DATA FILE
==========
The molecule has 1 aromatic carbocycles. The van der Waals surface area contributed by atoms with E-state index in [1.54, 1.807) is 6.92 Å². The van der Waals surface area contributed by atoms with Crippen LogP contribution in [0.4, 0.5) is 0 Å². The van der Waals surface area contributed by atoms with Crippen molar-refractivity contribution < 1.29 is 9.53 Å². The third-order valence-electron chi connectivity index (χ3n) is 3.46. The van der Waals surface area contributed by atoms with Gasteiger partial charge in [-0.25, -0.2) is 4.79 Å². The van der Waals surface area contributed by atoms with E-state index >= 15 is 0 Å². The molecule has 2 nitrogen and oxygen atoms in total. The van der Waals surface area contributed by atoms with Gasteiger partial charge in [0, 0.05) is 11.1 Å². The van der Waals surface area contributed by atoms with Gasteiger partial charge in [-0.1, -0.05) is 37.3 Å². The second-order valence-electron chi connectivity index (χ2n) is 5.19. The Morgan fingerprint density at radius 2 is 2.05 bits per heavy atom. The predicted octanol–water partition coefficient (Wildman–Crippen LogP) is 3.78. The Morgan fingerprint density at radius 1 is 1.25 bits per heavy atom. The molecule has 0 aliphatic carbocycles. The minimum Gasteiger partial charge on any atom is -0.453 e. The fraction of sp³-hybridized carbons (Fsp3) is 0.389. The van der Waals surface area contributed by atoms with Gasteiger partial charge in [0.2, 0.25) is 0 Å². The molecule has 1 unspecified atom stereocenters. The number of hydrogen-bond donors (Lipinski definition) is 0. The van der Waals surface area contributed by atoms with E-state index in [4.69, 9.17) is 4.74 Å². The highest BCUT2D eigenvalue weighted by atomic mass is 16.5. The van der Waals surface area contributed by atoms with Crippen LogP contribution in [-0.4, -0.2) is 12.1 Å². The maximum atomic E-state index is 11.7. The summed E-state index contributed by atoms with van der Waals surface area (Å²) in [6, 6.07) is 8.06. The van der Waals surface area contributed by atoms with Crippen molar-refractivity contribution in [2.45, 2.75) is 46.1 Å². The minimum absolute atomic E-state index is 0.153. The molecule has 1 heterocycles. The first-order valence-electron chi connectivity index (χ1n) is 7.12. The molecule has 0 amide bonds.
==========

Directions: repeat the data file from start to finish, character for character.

The molecule has 1 aromatic carbocycles. The van der Waals surface area contributed by atoms with E-state index in [1.54, 1.807) is 6.92 Å². The van der Waals surface area contributed by atoms with Crippen LogP contribution in [0.4, 0.5) is 0 Å². The van der Waals surface area contributed by atoms with Crippen molar-refractivity contribution < 1.29 is 9.53 Å². The third-order valence-electron chi connectivity index (χ3n) is 3.46. The van der Waals surface area contributed by atoms with Gasteiger partial charge in [-0.25, -0.2) is 4.79 Å². The van der Waals surface area contributed by atoms with E-state index >= 15 is 0 Å². The molecule has 2 nitrogen and oxygen atoms in total. The van der Waals surface area contributed by atoms with Gasteiger partial charge in [0, 0.05) is 11.1 Å². The van der Waals surface area contributed by atoms with Gasteiger partial charge in [-0.1, -0.05) is 37.3 Å². The second-order valence-electron chi connectivity index (χ2n) is 5.19. The Morgan fingerprint density at radius 2 is 2.05 bits per heavy atom. The predicted octanol–water partition coefficient (Wildman–Crippen LogP) is 3.78. The Morgan fingerprint density at radius 1 is 1.25 bits per heavy atom. The molecule has 0 aliphatic carbocycles. The minimum Gasteiger partial charge on any atom is -0.453 e. The fraction of sp³-hybridized carbons (Fsp3) is 0.389. The van der Waals surface area contributed by atoms with Gasteiger partial charge in [0.2, 0.25) is 0 Å². The molecule has 1 unspecified atom stereocenters. The number of hydrogen-bond donors (Lipinski definition) is 0. The van der Waals surface area contributed by atoms with E-state index in [4.69, 9.17) is 4.74 Å². The highest BCUT2D eigenvalue weighted by atomic mass is 16.5. The van der Waals surface area contributed by atoms with Crippen LogP contribution in [-0.4, -0.2) is 12.1 Å². The maximum atomic E-state index is 11.7. The summed E-state index contributed by atoms with van der Waals surface area (Å²) in [6, 6.07) is 8.06. The van der Waals surface area contributed by atoms with Crippen molar-refractivity contribution in [2.45, 2.75) is 46.1 Å². The minimum absolute atomic E-state index is 0.153. The molecule has 1 heterocycles. The first-order valence-electron chi connectivity index (χ1n) is 7.12. The molecule has 0 amide bonds.